ScoPEx: How Harvard Plans to Cool Your Summers
“Our idea is terrifying”
In June 1991, on the island of Luzon, Philippines, Mount Pinatubo erupted after more than 600 years of inactivity. The consequences of this event were catastrophic: 850 people dead, 8,000 houses destroyed, and a further 73,000 damaged.
Over the following months, sulfuric acid droplets that came from Mount Pinatubo’s ash cloud gradually spread throughout the stratosphere, absorbing solar radiation. The result was a decrease in the luminosity of around 10% on the surface of the Earth, which led to a loss of 0.9°F to 1.1 °F.
The climate disruption sparked by the phenomenon prompted a few scientists to raise a question that could eventually turn into a dystopian nightmare: what if this eruption served as a model to slow down global warming?
“Our Idea is Terrifying”
Its name: ScoPEx, for Stratospheric Controlled Perturbation Experiment. The crazy people who brought this project to life are Lizzie Burns and David Keith, among others, both from the Keutsch Group at Harvard. One of their funders is the one and only Bill Gates.
What exactly does the famous project consist of? It is about spraying particles into the stratosphere to weaken the sun’s rays with the obvious aim of cooling the planet.
Lizzie Burns, in a moment of lucidity, admitted it without concession: “Our idea is terrifying […]. But so is climate change”. Yes, the idea is terrifying, because the risks are high, mainly for one reason: it is not possible to change the temperature in one part of the world without disturbing the other part.
Colder temperatures in some countries, heavy rainfall elsewhere, a possible decrease in the volume of water in the oceans, and slower growth of forests are among the risks the world could face with this project. This is in part what happened in Eastern Canada following the Pinatubo eruption.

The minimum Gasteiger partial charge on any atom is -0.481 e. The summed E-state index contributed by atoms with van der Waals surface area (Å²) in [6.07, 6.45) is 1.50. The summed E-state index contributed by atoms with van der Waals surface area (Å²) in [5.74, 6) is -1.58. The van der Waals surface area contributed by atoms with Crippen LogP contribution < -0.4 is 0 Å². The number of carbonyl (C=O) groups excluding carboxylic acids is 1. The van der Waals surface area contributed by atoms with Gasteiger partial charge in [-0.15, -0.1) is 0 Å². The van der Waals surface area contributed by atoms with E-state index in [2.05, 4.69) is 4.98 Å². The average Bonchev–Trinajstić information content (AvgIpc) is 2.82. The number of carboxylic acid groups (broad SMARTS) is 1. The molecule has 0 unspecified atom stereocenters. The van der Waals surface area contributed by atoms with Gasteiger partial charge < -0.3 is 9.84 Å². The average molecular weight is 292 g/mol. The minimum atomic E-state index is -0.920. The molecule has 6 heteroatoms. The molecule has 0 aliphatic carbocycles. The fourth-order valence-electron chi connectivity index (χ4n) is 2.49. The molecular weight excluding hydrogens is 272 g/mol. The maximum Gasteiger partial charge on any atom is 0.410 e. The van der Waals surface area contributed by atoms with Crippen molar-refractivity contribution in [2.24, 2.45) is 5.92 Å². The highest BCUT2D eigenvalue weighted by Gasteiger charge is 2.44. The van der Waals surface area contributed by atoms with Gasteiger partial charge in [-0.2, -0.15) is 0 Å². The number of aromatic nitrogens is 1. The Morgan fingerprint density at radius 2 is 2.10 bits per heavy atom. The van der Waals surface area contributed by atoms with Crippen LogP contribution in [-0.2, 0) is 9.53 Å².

This eruption also had a devastating effect on the ozone layer. In temperate zones, ozone levels reached an all-time low, while in the southern hemisphere, the ozone hole above Antarctica attained the largest size ever recorded.
Moreover, in the northern regions, heavy rains ruined the summers of workers who, after all, just want to take advantage of their vacations to bask in the sun. A sun that did not make its presence felt much in 1992.
A Disturbing Project
One of the world’s leading climate experts, Janos Pasztor, warns us about ScoPEx: “If you make use of this technology and do it badly or ungoverned, then you can have different kinds of global risks created that can have equal, if not even bigger, challenges to global society than climate change”, he said.
Pasztor must know what he is talking about since he was part of the negotiations surrounding the Paris climate agreement and now works for Carnegie Climate Governance Initiative.
The technology discussed at the Harvard Project could even trigger conflicts because, as we have seen, what is good for a country is not necessarily good for its neighbor. Provoking rain because of a historic drought can aggravate relationships with the inhabitants and governments of nearby territories.
Janos Pasztor is not the only one who is worried about the intentions of Harvard scientists. Environmentalist Niclas Hällström, director of the Swedish think tank WhatNext, believes ScoPEx could create the impression that continued use of fossil fuels is possible.
In principle, ScoPEx violates a 2010 international moratorium on geoengineering proposed through the United Nations Convention on Biodiversity. But this moratorium is non-binding and grants certain exemptions for small-scale scientific research studies.
Moratorium or not, work is well underway, and not only at Harvard: around 300 stratospheric balloons were launched around the world by various teams in 2019 to advance research in this field.